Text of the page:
In a nutshell, there is a “god in the gaps” approach to the book that says, look we don’t understand consciousness or all the “whys” of quantum mechanics, ergo there must be supernatural explanations. I don’t think that because we’ve used EEG since the 1920’s and fMRIs since the 1990’s and still haven’t yet unraveled the hard problem of consciousness that we need to say that god / supernatural forces are where we must look for explanation. The gap is ever closing, slowly but surely, and there’s no reason to believe it’s reasonable or useful to cram commentary from Vedas (or any other scriptures) to fill the gap.
It’s not only the science where Chaudhary presents a belief as though it is established truth without alternative explanations. Early on, she states that colonization is the reason for the decline of meditation in India. Don’t get me wrong, I’m as accepting that colonization resulted in a great number of evils as anyone, but it’s a leap to say that – therefore – every negative a society faces is because of its colonizer. I would point to Thailand, a society that was never colonized (except a brief period by the Burmese) and which is primarily made up of Theravadan Buddhists (a system for which meditative practice is considered central,) most of whom also do not meditate regularly today. I suspect a more logical explanation for the fact that most Indians don’t meditate today is that: a.) it’s hard work and time consuming (as a productive endeavor it’s not bread-winning and as a leisure time activity it’s laborious,) and b.) the majority of Indians (like the majority of Thais) probably never mediated. (When we look back in time, we often want to create this wholesome and uniform image that what we have writings about was how everyone lived, and that probably never reflects the truth.)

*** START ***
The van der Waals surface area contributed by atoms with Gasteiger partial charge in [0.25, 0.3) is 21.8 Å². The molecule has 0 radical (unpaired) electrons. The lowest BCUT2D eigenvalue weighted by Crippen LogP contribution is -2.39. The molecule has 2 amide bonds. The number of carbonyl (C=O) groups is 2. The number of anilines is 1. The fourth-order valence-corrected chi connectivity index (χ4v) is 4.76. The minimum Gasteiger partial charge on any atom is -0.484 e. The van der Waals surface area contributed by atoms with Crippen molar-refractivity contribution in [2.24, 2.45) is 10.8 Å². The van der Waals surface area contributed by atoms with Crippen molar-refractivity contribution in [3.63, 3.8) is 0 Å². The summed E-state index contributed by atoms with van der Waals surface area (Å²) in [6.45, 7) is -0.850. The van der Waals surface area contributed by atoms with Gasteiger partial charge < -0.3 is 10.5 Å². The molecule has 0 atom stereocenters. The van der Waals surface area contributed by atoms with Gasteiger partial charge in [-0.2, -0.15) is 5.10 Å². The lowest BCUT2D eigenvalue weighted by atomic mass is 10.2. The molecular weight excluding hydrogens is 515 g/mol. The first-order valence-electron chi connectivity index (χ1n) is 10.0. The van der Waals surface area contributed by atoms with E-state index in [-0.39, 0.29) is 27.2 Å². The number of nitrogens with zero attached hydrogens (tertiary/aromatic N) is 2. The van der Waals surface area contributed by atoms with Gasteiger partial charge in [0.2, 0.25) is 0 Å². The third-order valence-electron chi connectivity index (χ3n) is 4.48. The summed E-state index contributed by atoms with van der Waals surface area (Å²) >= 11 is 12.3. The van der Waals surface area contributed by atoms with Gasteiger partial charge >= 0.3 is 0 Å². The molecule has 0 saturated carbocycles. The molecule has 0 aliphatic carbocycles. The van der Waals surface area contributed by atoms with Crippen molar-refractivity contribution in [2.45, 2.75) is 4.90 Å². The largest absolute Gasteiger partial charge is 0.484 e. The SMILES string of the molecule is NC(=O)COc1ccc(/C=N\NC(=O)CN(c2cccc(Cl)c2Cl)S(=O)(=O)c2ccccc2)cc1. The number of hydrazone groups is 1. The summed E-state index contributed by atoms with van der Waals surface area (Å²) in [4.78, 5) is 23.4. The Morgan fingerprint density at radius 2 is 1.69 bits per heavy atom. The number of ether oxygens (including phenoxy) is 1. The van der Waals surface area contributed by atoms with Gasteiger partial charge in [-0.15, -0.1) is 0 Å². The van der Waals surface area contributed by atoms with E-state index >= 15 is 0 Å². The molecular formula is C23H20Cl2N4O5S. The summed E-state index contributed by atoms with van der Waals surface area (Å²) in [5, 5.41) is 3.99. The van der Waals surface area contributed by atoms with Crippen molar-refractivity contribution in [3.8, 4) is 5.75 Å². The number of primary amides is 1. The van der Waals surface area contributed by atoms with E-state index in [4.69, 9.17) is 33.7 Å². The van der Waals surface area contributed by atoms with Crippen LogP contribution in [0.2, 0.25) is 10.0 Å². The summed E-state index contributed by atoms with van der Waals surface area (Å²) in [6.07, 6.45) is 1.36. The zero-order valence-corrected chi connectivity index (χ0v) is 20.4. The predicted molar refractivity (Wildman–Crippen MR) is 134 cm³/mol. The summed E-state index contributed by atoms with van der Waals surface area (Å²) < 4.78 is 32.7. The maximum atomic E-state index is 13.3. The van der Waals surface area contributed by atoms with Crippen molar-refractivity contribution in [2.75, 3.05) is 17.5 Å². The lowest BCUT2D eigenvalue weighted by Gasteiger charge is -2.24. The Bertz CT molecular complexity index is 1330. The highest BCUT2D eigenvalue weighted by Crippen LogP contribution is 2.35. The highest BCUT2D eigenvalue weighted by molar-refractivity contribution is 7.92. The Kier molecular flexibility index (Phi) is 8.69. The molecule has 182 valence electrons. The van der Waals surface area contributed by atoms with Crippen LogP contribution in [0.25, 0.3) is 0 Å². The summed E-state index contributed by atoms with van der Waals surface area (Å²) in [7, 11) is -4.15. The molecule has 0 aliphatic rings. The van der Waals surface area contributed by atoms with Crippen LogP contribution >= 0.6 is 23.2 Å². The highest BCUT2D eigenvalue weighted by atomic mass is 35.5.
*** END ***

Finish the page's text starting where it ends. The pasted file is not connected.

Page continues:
So now that my rant is over, I should say that I didn’t think this book was horrible, by any means. It has a lot of good information, and some of the speculative bits offer interesting food for thought. As long as one reads it carefully and with a healthy dose of skepticism, it’s a beneficial consideration of sound and vibration in health and well-being. It’s just that when I compare it to, say, Davidson and Goleman’s “The Science of Meditation” (which I reviewed recently) this book is far less careful about presenting the science, eliminating pseudo-science, and letting the reader know what is controversial and speculative versus what is well-supported by sound and rigorous investigation.
at the seashore
breath syncs to lapping waves
the inhale and exhale
a breath missed
life takes a moment’s pause
mind is void
slow the breath
drawing each instant out
slow your world
lets one drop the sails
in rough seas
Some people swear by the mind-altering properties [and other benefits] of chanting mantras. I’ve been reading a review copy of Kulreet Chaudhary’s “Sound Medicine,” a book whose play-on-words title says it all. It’s about the way sound is either shown or speculated to have health effects. (Full-disclosure: Some of the speculation gets a bit out there.) Chaudhary is both a medical doctor and an Ayurvedic practitioner, and has an outlook akin to that of Deepak Chopra.
Chanting has never been my thing. I’ve learned about it and done some in yoga training, but I can’t say it ever resonated [no pun intended] with me. However, in the spirit of investigation, this month I did a few one hour and half-hour sessions of chanting. I kept it very basic, chanting AUM as I was taught with equal parts of A – U – and – M.
While I can’t say that I’m sold that chanting is the ultimate practice that achieves outcomes unachievable through other means, I will say that after these sessions I do feel a sense of calm and clarity. I can certainly see why mantra chanting has appeal for so many people, even though I also believe that, sadly, it’s sometimes oversold as something supernatural and the discussions about it are needlessly complicated.